4/20: Dance 3 Lecture Notes
Make sure to read and understand everything on nutrition because those will be heavy on both
of the tests (know all of the micro and macronutrients mentioned)
Which is an example of an inorganic micronutrient?
Which has 4 Calories (kcal) per gram?
Proteins and carbohydrates have 4 kcal per gram
Lipids have 9 kcal per gram
• The basis of body structure
• Proteins are essential for muscle, bone, blood, etc.
• Amino acids: the building blocks of proteins
o There are 20 common amino acids
o 9 amino acids are essential
▪ these are received through dietary choices. Must make sure youre
getting sufficient quantities of these
▪ Where are they? Animal sources such as eggs, milk, beef, pork, poultry,
milk and quinoa (grain that qualifies as a complete protein)
o 11 are non-essential—meaning that the body can produce them on its own in
sufficient quantities. Our body can make these on its own.
• Protein intake: most Americans consume enough or even too much protein
• Recommended daily intake: 0.8 grams per kg of body weight per day
o 10-35% of total daily calorie intake
• Converting pounds to kilograms: pounds divide by 2.2 = kilograms
• Vegan: doesn’t consume or use any products derived from animals
• Lacto-ovo-vegetarian: Lacto= milk and ovo=eggs. They aren’t eaten meat but they are
consuming milk products and eggs. (healthy type of vegetarian)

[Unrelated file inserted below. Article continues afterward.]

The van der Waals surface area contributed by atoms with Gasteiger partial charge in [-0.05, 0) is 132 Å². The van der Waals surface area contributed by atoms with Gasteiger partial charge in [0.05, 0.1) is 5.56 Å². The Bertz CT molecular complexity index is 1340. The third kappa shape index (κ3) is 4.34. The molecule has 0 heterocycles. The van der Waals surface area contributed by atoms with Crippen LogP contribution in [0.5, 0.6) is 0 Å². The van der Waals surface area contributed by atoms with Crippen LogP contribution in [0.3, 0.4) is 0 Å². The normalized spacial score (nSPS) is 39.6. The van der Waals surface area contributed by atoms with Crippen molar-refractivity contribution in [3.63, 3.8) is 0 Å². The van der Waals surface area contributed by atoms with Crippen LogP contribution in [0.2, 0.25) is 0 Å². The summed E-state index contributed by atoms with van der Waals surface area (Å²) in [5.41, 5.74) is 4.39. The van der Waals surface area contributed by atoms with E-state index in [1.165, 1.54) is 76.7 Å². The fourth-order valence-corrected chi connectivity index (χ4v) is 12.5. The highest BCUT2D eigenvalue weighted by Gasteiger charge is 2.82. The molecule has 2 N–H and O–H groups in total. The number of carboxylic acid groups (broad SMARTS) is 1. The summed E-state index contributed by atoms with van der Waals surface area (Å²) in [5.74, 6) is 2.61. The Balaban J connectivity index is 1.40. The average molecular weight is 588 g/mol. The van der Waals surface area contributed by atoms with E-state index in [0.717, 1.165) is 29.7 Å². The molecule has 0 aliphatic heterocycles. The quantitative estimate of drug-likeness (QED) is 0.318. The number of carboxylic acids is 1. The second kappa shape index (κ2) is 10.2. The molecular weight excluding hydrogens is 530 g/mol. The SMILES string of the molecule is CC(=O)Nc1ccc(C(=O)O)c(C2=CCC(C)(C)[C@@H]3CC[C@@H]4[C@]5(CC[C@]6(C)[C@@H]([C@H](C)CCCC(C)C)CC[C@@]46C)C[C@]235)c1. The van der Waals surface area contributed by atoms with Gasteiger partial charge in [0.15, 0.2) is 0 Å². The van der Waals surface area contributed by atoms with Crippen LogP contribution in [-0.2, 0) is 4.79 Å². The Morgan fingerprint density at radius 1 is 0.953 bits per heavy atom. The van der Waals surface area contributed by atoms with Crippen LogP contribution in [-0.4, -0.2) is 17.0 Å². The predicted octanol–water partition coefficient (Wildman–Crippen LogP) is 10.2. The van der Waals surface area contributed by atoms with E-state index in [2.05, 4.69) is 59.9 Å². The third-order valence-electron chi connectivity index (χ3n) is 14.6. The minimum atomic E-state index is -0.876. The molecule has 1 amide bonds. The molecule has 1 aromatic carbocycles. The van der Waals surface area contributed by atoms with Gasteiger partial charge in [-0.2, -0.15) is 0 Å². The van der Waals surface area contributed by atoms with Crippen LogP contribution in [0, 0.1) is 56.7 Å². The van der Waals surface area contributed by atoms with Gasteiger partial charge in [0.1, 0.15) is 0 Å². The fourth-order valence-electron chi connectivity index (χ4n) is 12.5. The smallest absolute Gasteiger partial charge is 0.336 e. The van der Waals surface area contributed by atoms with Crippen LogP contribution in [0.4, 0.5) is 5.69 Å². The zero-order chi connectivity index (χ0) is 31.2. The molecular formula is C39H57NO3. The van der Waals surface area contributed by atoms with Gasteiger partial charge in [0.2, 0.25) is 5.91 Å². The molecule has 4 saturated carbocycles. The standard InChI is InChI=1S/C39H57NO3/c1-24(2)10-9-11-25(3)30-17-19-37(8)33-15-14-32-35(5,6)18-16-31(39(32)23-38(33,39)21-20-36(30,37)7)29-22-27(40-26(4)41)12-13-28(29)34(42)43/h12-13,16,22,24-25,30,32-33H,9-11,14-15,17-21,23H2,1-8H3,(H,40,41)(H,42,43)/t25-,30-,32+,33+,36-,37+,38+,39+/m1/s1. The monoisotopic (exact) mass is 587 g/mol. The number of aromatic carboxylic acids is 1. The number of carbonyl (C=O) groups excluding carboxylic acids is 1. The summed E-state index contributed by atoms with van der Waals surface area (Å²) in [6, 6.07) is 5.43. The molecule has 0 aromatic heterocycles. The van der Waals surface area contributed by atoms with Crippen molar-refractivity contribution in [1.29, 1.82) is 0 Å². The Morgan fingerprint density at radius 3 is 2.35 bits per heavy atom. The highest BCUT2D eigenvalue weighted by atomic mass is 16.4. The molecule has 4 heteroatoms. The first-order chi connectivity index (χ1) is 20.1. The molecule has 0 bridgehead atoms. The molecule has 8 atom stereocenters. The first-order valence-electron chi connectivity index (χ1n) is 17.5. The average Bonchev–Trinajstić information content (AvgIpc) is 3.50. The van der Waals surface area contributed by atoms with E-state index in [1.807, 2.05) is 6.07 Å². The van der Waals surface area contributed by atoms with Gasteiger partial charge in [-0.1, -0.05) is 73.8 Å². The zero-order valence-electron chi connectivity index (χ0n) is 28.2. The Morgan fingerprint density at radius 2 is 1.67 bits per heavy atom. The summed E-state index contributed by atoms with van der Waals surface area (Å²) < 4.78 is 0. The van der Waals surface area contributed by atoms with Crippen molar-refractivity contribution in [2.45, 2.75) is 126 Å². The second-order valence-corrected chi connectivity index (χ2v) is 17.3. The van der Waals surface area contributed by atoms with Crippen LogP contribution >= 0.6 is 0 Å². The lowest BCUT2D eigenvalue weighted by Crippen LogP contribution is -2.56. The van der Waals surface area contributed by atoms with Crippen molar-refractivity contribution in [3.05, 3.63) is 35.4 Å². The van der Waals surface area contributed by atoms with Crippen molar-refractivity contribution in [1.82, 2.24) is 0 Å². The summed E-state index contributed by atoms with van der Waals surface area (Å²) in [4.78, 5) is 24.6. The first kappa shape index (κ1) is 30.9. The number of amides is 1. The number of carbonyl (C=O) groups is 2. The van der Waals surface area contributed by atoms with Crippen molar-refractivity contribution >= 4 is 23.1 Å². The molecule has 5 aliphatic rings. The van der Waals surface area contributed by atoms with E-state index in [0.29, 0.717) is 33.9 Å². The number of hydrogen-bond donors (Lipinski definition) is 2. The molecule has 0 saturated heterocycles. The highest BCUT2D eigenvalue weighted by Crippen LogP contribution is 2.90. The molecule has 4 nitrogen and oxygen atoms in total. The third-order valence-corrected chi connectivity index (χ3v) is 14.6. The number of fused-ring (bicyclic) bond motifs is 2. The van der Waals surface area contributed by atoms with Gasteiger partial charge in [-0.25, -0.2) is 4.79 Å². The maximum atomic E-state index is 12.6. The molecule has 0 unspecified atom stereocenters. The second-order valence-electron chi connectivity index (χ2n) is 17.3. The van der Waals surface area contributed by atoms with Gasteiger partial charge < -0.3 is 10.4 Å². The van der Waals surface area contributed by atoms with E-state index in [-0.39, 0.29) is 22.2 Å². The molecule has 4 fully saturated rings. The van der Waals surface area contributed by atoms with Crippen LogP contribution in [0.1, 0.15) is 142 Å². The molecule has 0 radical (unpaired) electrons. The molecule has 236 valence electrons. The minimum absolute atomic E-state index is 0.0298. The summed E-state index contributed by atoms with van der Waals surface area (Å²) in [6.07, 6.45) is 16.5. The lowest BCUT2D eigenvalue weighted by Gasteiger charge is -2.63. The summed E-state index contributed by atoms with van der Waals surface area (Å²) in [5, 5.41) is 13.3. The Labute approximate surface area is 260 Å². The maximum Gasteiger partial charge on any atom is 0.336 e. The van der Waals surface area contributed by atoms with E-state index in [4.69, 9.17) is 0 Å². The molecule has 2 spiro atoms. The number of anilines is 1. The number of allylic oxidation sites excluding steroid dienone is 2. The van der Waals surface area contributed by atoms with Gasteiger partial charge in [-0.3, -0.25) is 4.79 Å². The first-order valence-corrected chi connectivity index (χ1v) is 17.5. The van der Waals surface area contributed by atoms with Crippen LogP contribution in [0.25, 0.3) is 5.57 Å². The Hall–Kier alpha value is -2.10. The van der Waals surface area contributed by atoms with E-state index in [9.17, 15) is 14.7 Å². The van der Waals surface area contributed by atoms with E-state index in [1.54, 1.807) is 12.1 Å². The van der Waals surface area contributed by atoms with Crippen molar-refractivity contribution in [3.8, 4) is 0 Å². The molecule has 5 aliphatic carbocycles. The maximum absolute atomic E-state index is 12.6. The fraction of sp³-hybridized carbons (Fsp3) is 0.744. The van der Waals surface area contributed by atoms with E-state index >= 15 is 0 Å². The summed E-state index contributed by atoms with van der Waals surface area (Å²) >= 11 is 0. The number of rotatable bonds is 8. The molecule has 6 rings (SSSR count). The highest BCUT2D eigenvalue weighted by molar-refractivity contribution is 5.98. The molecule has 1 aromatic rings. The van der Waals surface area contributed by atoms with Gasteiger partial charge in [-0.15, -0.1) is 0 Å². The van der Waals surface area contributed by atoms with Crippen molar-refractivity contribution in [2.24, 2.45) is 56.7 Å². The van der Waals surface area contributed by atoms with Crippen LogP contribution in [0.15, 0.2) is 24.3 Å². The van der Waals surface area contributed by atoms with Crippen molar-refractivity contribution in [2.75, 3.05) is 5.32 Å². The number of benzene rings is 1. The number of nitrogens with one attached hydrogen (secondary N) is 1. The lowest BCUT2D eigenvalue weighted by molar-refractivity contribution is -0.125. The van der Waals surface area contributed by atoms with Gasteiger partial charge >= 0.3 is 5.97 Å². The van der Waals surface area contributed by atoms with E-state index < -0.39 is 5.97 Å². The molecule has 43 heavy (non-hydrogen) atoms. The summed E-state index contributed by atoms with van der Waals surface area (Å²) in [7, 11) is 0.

• A food plan for strict vegetarians should include foods rich in vitamin b-12, vitamin, D,
calcium, iron, and zinc
Most plant proteins are incomplete proteins
• Legumes (lentils, peas, beans, peanuts) • Tree nuts and seeds (walnuts and almonds)
• Whole grains (wheat, oats, quinoa, rice, barley)
• By combining foods from at least two of the above groups throughout the day, one can
consume sufficient quantities of all 9 essential amino acids.
• Exception: quinoa is a grain that is considered a complete protein
• The whole goal is to get those 9 essential amino acids each day.
• 4 kcal per gram
• 45-65% of total daily calories
• Carbohydrates supply energy for all cells
o Simple carbohydrates
▪ Monosaccharides: Glucose, fructose, galactose (when you combine two,
you get the disaccharides and the sweetest one is fructose)
▪ Disaccharides: lactose, maltose, sucrose (table sugar)
▪ Blood sugar is called glucose. Needs some of this to function but too
much is not good either.
o Complex carbohydrates (polysaccharides)
▪ Glycogen (animal storage)